SBJ: Millen leaving ESPN, will return to Fox SBD: CBS, NBC Show Little Interest In Simmons OTG: 0521 SBA Wakeup SBD: Ducks' Perry Miffed By Milbury's On-Air Remark SBD: Beckham Meets With UM, Pols On Stadium SBD: Sunoco Debuts "Essence Of Racing" Campaign SBJ: Sports Media: Periscope on the radar SBD: Jeff Gordon Hired As Full-Time Analyst For Fox SBD: Ducks-Blackhawks Up Big For NBC SBD: MASN: Manfred Comments "Highly Prejudicial"
Reaching Millennials may be biggest challenge facing sports
Teams, leagues look for ways to be relevant, panel says
March 19, 2014 02:57 PM
“Everybody’s ability to manage and figure out the Millenial fan and how that continues to unfold this year and over the long term (is the most important issue in sports business),” said NASCAR CEO Brian France.
MLS Commissioner Don Garber added, “It’s a whole new world and I encourage everyone to spend a lot of time thinking about it.”
Garber said that the Millenial generation is about 80 million people, and that they view their teams and favorite sports radically different than generations before them. They multi-task. They consume sports on multiple platforms. They may or may not have cable. They want their in-stadium experience to include interactivity.
Garber pointed to a situation MLS ran into in San Jose as an example of how Millennials’ perspectives can affect sports teams. The Earthquakes opted to charge more for tickets for a game against the Seattle Sounders, and Sounders and Earthquakes fans united through social media to create a supporters group that raised their concerns with the league. They protested together.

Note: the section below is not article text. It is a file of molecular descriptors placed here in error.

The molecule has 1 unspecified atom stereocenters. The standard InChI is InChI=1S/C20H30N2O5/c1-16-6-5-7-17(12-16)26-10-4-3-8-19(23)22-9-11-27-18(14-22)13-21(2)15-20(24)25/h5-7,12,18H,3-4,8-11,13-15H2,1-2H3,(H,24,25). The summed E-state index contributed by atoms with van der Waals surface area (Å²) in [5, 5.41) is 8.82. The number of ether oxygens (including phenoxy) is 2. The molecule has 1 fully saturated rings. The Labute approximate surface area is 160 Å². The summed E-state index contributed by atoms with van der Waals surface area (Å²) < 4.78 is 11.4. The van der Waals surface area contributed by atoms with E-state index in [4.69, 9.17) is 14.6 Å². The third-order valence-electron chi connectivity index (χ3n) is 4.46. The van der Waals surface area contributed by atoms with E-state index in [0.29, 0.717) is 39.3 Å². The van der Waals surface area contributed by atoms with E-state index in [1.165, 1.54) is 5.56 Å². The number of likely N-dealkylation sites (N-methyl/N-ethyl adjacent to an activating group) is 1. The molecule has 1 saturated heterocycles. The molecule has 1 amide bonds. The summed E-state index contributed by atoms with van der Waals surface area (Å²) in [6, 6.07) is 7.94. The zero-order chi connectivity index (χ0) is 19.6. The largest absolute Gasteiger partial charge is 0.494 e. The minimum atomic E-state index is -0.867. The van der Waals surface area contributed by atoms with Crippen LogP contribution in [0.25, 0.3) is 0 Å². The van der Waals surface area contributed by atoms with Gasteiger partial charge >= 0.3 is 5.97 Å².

“That’s not something anyone in our generation thought of,” Garber said. “A Giants fan wasn’t hanging out with an Eagles fan to figure out how they were going to deal with away ticket pricing. We better understand that. It’s going to affect the way we do business.”
YouTube Global Sports Head Claude Ruibal said that while that type of response among Millennials is creating issues for leagues and teams, it’s also creating new opportunities for the sports industry.
“The social amplification, something like Kick TV (a soccer channel on YouTube that MLS launched) that people are sharing with 10, 20 and 30 of their friends [is] spreading out,” Ruibal said. “You have to see the power of that.”
Maple Leaf Sports & Entertainment is trying to engage the Millenial generation with its relaunch of the Toronto Raptors’ brand. It brought on Canadian rapper Drake to assist in developing a new logo and look for the team.
“We’re using him as an opportunity to understand social media because we absolutely believe that is the platform to reach our future fan base,” said MLSE CEO Tim Leiweke.
Both Leiweke and Seattle Seahawks and Sounders President Peter McLoughlin said that their soccer teams, Toronto FC and the Sounders, tend to have more young fans. Leiweke noted that avidity among young fans for MLS is now equal to avidity for MLB, according to the ESPN Sports Poll. McLoughlin said that the way they interact with their team is different.
“They believe they are owners of their own club,” McLoughlin said. “It’s just a whole new world in our business.”
France said that NASCAR, which has an aging fan base, is working hard to find new ways to engage Millennial fans. It created a Fan and Media Engagement Center to monitor social media, where most Millennial fans communicate, and its top facility, Daytona International Speedway, is adding new social media interaction areas as part of a $400 million renovation project.
“They’re getting interested in sports differently,” France said. “It’s not the male in the house idea that your father or brother or uncle take you to a game or a race. And then the device — they want the device to have relevance into the actual game. That’s not going to be upon us tomorrow morning, but over the next decade and longer, it’s going to be a very big factor.”